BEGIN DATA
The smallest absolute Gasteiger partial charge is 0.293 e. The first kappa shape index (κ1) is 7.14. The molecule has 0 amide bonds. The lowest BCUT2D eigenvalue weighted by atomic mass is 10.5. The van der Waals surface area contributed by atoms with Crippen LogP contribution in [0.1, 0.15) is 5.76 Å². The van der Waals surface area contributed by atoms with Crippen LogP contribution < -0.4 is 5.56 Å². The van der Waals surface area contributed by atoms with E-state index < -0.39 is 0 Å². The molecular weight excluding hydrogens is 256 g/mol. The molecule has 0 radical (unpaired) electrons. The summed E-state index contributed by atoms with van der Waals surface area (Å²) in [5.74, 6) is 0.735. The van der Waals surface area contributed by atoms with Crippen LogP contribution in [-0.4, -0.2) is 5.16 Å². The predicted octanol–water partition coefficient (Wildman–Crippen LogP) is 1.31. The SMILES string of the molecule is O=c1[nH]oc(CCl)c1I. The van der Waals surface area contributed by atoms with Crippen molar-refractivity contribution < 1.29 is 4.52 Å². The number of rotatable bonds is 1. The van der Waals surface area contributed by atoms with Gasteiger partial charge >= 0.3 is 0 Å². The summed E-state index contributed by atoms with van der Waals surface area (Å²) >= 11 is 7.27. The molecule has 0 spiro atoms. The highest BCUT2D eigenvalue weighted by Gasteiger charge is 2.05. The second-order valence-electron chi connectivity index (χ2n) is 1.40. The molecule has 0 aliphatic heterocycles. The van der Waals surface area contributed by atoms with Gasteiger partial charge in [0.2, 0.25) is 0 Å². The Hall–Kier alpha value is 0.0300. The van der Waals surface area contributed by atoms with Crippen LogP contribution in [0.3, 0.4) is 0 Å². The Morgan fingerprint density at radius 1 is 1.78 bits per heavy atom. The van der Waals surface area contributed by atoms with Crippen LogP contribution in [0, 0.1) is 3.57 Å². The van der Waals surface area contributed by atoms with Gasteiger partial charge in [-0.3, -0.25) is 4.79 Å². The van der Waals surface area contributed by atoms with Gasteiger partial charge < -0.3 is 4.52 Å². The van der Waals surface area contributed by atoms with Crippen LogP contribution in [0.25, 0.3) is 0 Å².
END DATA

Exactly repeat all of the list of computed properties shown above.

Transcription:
The smallest absolute Gasteiger partial charge is 0.293 e. The first kappa shape index (κ1) is 7.14. The molecule has 0 amide bonds. The lowest BCUT2D eigenvalue weighted by atomic mass is 10.5. The van der Waals surface area contributed by atoms with Crippen LogP contribution in [0.1, 0.15) is 5.76 Å². The van der Waals surface area contributed by atoms with Crippen LogP contribution < -0.4 is 5.56 Å². The van der Waals surface area contributed by atoms with E-state index < -0.39 is 0 Å². The molecular weight excluding hydrogens is 256 g/mol. The molecule has 0 radical (unpaired) electrons. The summed E-state index contributed by atoms with van der Waals surface area (Å²) in [5.74, 6) is 0.735. The van der Waals surface area contributed by atoms with Crippen LogP contribution in [-0.4, -0.2) is 5.16 Å². The predicted octanol–water partition coefficient (Wildman–Crippen LogP) is 1.31. The SMILES string of the molecule is O=c1[nH]oc(CCl)c1I. The van der Waals surface area contributed by atoms with Crippen molar-refractivity contribution < 1.29 is 4.52 Å². The number of rotatable bonds is 1. The van der Waals surface area contributed by atoms with Gasteiger partial charge >= 0.3 is 0 Å². The summed E-state index contributed by atoms with van der Waals surface area (Å²) >= 11 is 7.27. The molecule has 0 spiro atoms. The highest BCUT2D eigenvalue weighted by Gasteiger charge is 2.05. The second-order valence-electron chi connectivity index (χ2n) is 1.40. The molecule has 0 aliphatic heterocycles. The van der Waals surface area contributed by atoms with Gasteiger partial charge in [0.2, 0.25) is 0 Å². The Hall–Kier alpha value is 0.0300. The van der Waals surface area contributed by atoms with Crippen LogP contribution in [0.3, 0.4) is 0 Å². The Morgan fingerprint density at radius 1 is 1.78 bits per heavy atom. The van der Waals surface area contributed by atoms with Crippen LogP contribution in [0, 0.1) is 3.57 Å². The van der Waals surface area contributed by atoms with Gasteiger partial charge in [-0.3, -0.25) is 4.79 Å². The van der Waals surface area contributed by atoms with Gasteiger partial charge < -0.3 is 4.52 Å². The van der Waals surface area contributed by atoms with Crippen LogP contribution in [0.25, 0.3) is 0 Å².